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Don’t badmouth your co-parent: The repercussions can be serious

On Behalf of | Sep 15, 2021 | Child Custody |

Pretty much every parent wants what is best for their child. However, the highly emotional and stressful roller coaster that comes with divorce can prompt some parents to resort to saying awful things about their future ex. Taken too far, badmouthing and attempts to alienate the children from the other parent can result in a trip to court. 

While the court may order a divorcing couple not to attack one another during the divorce process, some still ignore the order and say what they wish about their co-parent. Here is why you should hold your tongue and avoid saying negative things about your future ex-spouse during the divorce process. 

Badmouthing impacts the children negatively

It is easy for the children to be caught up in their parents ‘differences. Badmouthing, especially in the presence of the children, can seriously impact their emotions as well as their view of the other parent. You risk turning children against the other parent by taking to this kind of behavior. As a result, children might ultimately lose a positive relationship with both parents.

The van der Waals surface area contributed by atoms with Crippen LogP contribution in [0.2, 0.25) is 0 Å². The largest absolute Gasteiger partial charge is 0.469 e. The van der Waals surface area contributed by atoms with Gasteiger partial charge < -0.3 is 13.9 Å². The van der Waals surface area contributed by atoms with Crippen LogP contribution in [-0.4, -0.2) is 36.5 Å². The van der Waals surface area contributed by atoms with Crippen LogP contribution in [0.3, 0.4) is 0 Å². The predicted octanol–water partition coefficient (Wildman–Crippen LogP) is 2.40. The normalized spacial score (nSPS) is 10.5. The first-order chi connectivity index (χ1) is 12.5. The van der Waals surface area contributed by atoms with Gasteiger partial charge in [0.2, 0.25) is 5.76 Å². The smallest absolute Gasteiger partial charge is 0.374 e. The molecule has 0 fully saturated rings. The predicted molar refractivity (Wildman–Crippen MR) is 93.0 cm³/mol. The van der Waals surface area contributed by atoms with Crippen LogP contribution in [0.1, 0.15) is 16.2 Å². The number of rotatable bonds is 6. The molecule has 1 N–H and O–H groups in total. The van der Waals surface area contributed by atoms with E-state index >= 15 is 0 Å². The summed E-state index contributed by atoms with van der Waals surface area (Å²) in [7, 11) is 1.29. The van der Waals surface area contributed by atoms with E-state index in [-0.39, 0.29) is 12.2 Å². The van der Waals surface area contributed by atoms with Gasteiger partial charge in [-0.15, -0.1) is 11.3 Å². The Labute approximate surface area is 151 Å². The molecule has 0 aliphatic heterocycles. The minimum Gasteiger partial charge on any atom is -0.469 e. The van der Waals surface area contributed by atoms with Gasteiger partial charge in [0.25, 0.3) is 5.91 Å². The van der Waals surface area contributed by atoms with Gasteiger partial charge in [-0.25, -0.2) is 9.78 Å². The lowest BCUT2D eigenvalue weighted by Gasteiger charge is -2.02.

Badmouthing can hurt your case

Besides impacting your children, what you are saying about your future ex to the children can also have an impact on the outcome of your case. For instance, the court may direct that neither party may make disparaging comments about the other during the divorce process. If you violate this direction and it is proven that you have made negative statements about the other party in the presence of the children, then you may be held in contempt of court. The court may also qualify your actions as parental alienation. In this case, the custody judgment may not come out in your favor. Both your custody or visitation privileges may also be reviewed in light of your actions. 

Making negative comments about your co-parent may seem like harmless venting. However, it can actually have serious legal and emotional consequences. Courts want what is best for the kids, and this means finding a way to work with your co-parent in the future.